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Wednesday, June 20, 2012

Just in time for the Duck dynasty

Football may be on the way out.

Comments (14)

What a bunch of horse manure. Football is a multi-billion dollar enterprise' and is here to stay as a big time sport beyond this generation and probably the next one. In my thinking they can do more to improve the helmets, as well as making those who lay gratuitous "big hits" onto vulnerable players personally liable for the harm they cause outside the rules of the game. The players' union can do a great deal to police their own bad apples on this issue. If everyone just stands around waiting for the owners to fix things they might find themselves waiting along time.

Football is a multi-billion dollar enterprise and is here to stay as a big time sport beyond this generation and probably the next one.

Terry Bradshaw disagrees. And when some university gets its butt handed to it in a lawsuit, and insurance against that sort of liability becomes unavailable, college football as we know it will end. We might as well be talking about college boxing, or college ultimate fighting -- it's not going to continue. Certainly high school football will end in our lifetimes. The lawyers will see to that.

Smoking in public was once a multi-billion dollar enterprise. Look what happened there, over 30 years.

Interestingly, one suggestion I heard was to actually get rid of helmets and all those pads (a la Rugby, Australian fb). Then playerS wouldn't be so inclined to hit each other so hard. Would people still watch the game? I don't watch it anyway, so, whatever.

They have a concept in the law known as assumption of risk which is solidified with a written waiver. Read the back of your ticket the next time you go to a baseball game...if you or a family member take a foul ball to the noggin at 100 mph while minding your business eating popcorn...too bad. Same thing with your ski ticket.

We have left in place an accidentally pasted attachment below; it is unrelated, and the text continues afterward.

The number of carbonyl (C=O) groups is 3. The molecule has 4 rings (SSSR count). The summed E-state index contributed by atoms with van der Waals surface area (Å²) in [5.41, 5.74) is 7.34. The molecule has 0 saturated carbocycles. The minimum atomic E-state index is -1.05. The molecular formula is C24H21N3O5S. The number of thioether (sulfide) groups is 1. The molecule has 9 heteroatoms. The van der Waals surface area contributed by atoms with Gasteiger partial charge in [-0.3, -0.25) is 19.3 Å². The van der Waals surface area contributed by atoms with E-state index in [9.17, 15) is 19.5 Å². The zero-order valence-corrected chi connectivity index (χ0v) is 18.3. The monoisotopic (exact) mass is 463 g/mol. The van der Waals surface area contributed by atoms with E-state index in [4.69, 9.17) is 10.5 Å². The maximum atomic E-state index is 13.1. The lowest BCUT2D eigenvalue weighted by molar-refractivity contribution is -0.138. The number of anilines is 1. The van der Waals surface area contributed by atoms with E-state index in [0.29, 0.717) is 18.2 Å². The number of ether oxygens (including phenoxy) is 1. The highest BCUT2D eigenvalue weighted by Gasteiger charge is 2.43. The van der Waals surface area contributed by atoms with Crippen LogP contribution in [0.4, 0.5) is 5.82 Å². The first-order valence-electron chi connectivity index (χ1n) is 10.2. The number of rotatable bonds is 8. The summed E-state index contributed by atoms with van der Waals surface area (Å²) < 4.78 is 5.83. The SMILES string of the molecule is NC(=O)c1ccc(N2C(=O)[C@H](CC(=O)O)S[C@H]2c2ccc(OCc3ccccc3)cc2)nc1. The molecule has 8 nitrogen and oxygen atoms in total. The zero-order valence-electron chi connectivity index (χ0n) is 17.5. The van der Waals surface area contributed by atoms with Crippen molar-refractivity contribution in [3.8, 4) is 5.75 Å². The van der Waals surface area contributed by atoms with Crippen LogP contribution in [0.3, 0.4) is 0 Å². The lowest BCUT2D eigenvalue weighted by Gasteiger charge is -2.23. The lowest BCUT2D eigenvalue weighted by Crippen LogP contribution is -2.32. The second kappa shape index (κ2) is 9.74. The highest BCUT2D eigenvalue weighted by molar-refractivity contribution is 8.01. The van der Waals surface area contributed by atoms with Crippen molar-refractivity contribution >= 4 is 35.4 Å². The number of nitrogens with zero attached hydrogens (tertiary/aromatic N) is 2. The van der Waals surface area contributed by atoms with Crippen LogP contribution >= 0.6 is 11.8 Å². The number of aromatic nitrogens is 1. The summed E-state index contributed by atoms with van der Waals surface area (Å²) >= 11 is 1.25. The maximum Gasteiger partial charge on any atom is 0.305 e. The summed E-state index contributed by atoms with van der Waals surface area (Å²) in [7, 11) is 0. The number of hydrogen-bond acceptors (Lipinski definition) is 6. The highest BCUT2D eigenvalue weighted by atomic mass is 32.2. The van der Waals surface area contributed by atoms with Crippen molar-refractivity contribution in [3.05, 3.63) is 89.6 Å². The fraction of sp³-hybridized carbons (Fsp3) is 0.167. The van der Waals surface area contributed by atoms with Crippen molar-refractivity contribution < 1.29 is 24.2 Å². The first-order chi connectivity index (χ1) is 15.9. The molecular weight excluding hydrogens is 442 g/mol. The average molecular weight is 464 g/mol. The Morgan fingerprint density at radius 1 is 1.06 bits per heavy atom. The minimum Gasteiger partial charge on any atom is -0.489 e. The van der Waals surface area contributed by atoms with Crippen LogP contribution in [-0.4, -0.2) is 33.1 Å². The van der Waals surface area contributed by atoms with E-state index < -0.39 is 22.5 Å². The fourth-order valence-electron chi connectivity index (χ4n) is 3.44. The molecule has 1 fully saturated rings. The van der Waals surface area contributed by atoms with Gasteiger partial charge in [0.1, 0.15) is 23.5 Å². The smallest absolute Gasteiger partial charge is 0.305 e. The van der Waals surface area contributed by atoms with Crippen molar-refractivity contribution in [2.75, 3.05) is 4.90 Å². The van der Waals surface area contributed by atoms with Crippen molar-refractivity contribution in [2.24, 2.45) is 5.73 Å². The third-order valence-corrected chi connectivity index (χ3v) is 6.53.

Anyhow...it is laughable to think that they would ever get rid of high school football in places like Texas, or anywhere south of the Mason Dixson. It is so ingrained in their culture that they would rather chop off their own hand than give it up. Somehow I don't think they care about what Terry Bradshaw and the NY Times think in places like Plano, Texas. Legislatures can take care of the trial lawyers with statutory immunity/tort caps for the schools etc.

We already have a tort cap for public entities, and a two year statute of limitations in this state. If you are a former jock good luck trying to sue the U of O when the traumatic brain injury manifests itself in your late 30's or early 40's because those rights, assuming you had them to begin with because you signed a waiver, expired two years after you left college in your early 20's.

I think we should all acknowledge that college football is a farm system for the NFL and make the NFL underwrite all the costs for their farm system, freeing the colleges and universities to invest in something 'educational', rather than providing entertainment for the beer-swilling masses.

Terry Bradshaw might be right. But, although he was among four exceptionally good quarterbacks drafted by the NFL in the 1970 NFL Draft, he wasn't one of the three who were considered to be capable of deep thought.

Unlike with smoking, a lot of allegations but a lack of hard data to back them up......


Thank you for admitting that the Ducks are becoming a dynasty. It is a wonderful view from the top.

See, LLP is correct about soccer and the ""timbers army" shall be victorious. Bring on the jesters...

Banning smoking in public was more about protecting non-smokers than smokers. Nobody is forced to play football, and when you do, you sign lots of waivers. I think this has more to do with NFL retiree health benefits than the end of football.

The article is from the NYT, which for me means to read it with a BIG grain of salt. Will they change the game of football, well, throughout the years the game has changed (once upon a time the forward pass was unknown). Some changes are good, some are bad, cramping down on hitting won't improve the game for the spectators; it's already called the No Fun League. When they think/expect that I'm going to get the same enjoyment watching a kickball game as I do from watching a football game; yeah, makes me look forward to the day I meet my maker.

Smoking in public was once a multi-billion dollar enterprise. Look what happened there, over 30 years.


The wussification of America continues...Sad....

I read that the big issue is whether Pop Warner and high school football programs will be able to acquire the insurance necessary to cover their football teams.

Football is so popular that it's hard to imagine it going away. But I suspect people said the same thing about boxing and horse racing 50 years ago.

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